However, depending on how credit institutions interpret a score, its influence varies. A score may be one of many factors considered or, conversely, it may be the only criterion taken into account by the lending institution. In many cases, a lending institution will not base its decision solely on the credit bureau’s score but will automatically refuse to grant credit to applicants with a score below a certain threshold. In such a case, it is difficult to determine where exactly the decision is taken. Is the decision taken solely by the credit institution, or is the credit agency’s score itself a decision?

Credit scores and Article 22 of the GDPR

If this question matter, it’s because of the famous Article 22 of the GDPR which prohibits automated decision. Should this provision apply, would this mean that such use of a SCHUFA score is necessarily contrary to the GDPR? No, because the second paragraph provides for three exceptions to this general prohibition of automated decision-making: automated decisions may be authorised 1. if necessary for a contractual relationship, 2. if there is a legal basis authorising these decisions, 3. if it is based on the data subject’s explicit consent. And the scores produced by credit agencies could possibly fall within one of these exceptions (one aspect of the dispute is precisely that German law allows the use of probability values to assess creditworthiness, which could constitute a legal basis, but I leave that question aside here). But even if the score fell within one of these exceptions and was therefore lawful, this would have serious consequences for SCHUFA because additional requirements are imposed by the GDPR regarding automated decisions.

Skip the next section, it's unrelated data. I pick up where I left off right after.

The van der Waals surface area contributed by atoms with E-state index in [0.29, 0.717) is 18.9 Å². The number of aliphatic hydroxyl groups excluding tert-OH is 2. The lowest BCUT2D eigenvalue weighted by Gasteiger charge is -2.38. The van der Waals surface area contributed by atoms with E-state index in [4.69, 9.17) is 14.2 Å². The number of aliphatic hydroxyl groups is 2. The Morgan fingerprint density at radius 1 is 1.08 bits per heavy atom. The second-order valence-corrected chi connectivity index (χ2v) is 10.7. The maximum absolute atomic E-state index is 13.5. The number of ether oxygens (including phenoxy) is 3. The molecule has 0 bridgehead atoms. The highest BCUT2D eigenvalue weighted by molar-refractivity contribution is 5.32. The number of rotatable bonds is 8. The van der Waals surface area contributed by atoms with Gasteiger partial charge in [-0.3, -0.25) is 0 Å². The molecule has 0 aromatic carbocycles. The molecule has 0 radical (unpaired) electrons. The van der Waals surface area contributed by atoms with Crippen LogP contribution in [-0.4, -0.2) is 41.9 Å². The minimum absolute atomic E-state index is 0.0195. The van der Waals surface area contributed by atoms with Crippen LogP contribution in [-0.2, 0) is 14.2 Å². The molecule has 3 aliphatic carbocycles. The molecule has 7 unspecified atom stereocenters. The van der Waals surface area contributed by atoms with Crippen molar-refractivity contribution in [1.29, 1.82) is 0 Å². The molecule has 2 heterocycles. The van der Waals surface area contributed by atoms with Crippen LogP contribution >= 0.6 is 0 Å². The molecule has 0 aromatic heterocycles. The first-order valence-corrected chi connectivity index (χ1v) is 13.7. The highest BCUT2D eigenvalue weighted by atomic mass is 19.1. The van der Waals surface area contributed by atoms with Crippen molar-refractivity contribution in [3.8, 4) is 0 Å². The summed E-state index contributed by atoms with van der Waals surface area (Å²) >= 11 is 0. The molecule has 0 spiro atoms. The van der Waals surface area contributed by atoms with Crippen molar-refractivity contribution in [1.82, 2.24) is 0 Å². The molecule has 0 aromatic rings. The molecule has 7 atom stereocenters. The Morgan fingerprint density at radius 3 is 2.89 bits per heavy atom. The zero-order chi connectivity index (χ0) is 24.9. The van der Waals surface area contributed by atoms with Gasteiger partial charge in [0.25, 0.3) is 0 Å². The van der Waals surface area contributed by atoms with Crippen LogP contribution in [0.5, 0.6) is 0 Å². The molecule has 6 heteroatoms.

The CJEU identifies two arguments – put forward by the German referring court and endorsed by the Advocate General – in favour of the applicability of Article 22.

The first argument relates to the conditions set out in paragraph 1 of Article 22, which reads as follows:

“The data subject shall have the right not to be subject to a decision based solely on automated processing, including profiling, which produces legal effects concerning him or her or similarly significantly affects him or her.”